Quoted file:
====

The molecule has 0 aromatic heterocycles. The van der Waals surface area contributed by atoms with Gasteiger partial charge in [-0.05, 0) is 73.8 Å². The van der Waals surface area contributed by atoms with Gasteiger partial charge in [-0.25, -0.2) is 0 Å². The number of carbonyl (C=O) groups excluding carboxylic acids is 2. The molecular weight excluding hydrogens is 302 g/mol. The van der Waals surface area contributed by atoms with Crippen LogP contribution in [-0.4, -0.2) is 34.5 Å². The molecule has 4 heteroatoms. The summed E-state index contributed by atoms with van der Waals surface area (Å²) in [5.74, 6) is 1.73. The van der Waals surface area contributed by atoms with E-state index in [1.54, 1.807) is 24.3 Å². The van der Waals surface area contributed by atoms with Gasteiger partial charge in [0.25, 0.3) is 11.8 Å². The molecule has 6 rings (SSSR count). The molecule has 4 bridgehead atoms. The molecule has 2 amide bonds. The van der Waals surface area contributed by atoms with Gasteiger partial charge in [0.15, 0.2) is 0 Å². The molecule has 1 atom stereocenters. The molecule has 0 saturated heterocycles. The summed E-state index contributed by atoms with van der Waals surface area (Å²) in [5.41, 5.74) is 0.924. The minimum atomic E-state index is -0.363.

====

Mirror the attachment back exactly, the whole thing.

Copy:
The molecule has 0 aromatic heterocycles. The van der Waals surface area contributed by atoms with Gasteiger partial charge in [-0.05, 0) is 73.8 Å². The van der Waals surface area contributed by atoms with Gasteiger partial charge in [-0.25, -0.2) is 0 Å². The number of carbonyl (C=O) groups excluding carboxylic acids is 2. The molecular weight excluding hydrogens is 302 g/mol. The van der Waals surface area contributed by atoms with Crippen LogP contribution in [-0.4, -0.2) is 34.5 Å². The molecule has 4 heteroatoms. The summed E-state index contributed by atoms with van der Waals surface area (Å²) in [5.74, 6) is 1.73. The van der Waals surface area contributed by atoms with E-state index in [1.54, 1.807) is 24.3 Å². The van der Waals surface area contributed by atoms with Gasteiger partial charge in [0.25, 0.3) is 11.8 Å². The molecule has 6 rings (SSSR count). The molecule has 4 bridgehead atoms. The molecule has 2 amide bonds. The van der Waals surface area contributed by atoms with Gasteiger partial charge in [0.15, 0.2) is 0 Å². The molecule has 1 atom stereocenters. The molecule has 0 saturated heterocycles. The summed E-state index contributed by atoms with van der Waals surface area (Å²) in [5.41, 5.74) is 0.924. The minimum atomic E-state index is -0.363.